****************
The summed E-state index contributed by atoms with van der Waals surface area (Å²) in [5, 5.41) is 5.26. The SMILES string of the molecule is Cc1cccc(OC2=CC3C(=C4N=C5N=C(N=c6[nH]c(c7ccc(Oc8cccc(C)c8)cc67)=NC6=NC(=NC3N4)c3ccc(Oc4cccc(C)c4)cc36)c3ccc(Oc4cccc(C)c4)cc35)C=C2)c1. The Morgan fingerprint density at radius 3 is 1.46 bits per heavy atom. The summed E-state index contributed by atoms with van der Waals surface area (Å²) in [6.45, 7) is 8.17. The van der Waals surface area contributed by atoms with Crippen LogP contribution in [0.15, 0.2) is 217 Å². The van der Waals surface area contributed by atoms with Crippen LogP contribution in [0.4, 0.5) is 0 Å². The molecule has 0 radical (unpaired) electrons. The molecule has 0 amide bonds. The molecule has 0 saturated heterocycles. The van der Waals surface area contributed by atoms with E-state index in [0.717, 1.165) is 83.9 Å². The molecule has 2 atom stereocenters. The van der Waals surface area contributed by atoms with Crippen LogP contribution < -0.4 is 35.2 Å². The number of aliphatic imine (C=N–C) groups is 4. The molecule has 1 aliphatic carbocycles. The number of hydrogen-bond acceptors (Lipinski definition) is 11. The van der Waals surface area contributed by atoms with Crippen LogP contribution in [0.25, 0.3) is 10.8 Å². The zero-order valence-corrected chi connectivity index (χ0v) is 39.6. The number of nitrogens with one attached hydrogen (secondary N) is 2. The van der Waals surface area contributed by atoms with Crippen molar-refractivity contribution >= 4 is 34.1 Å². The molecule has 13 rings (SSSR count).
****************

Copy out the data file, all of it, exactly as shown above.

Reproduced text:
The summed E-state index contributed by atoms with van der Waals surface area (Å²) in [5, 5.41) is 5.26. The SMILES string of the molecule is Cc1cccc(OC2=CC3C(=C4N=C5N=C(N=c6[nH]c(c7ccc(Oc8cccc(C)c8)cc67)=NC6=NC(=NC3N4)c3ccc(Oc4cccc(C)c4)cc36)c3ccc(Oc4cccc(C)c4)cc35)C=C2)c1. The Morgan fingerprint density at radius 3 is 1.46 bits per heavy atom. The summed E-state index contributed by atoms with van der Waals surface area (Å²) in [6.45, 7) is 8.17. The van der Waals surface area contributed by atoms with Crippen LogP contribution in [0.15, 0.2) is 217 Å². The van der Waals surface area contributed by atoms with Crippen LogP contribution in [0.4, 0.5) is 0 Å². The molecule has 0 radical (unpaired) electrons. The molecule has 0 amide bonds. The molecule has 0 saturated heterocycles. The van der Waals surface area contributed by atoms with E-state index in [0.717, 1.165) is 83.9 Å². The molecule has 2 atom stereocenters. The van der Waals surface area contributed by atoms with Crippen LogP contribution < -0.4 is 35.2 Å². The number of aliphatic imine (C=N–C) groups is 4. The molecule has 1 aliphatic carbocycles. The number of hydrogen-bond acceptors (Lipinski definition) is 11. The van der Waals surface area contributed by atoms with Crippen LogP contribution in [0.25, 0.3) is 10.8 Å². The zero-order valence-corrected chi connectivity index (χ0v) is 39.6. The number of nitrogens with one attached hydrogen (secondary N) is 2. The van der Waals surface area contributed by atoms with Crippen molar-refractivity contribution >= 4 is 34.1 Å². The molecule has 13 rings (SSSR count).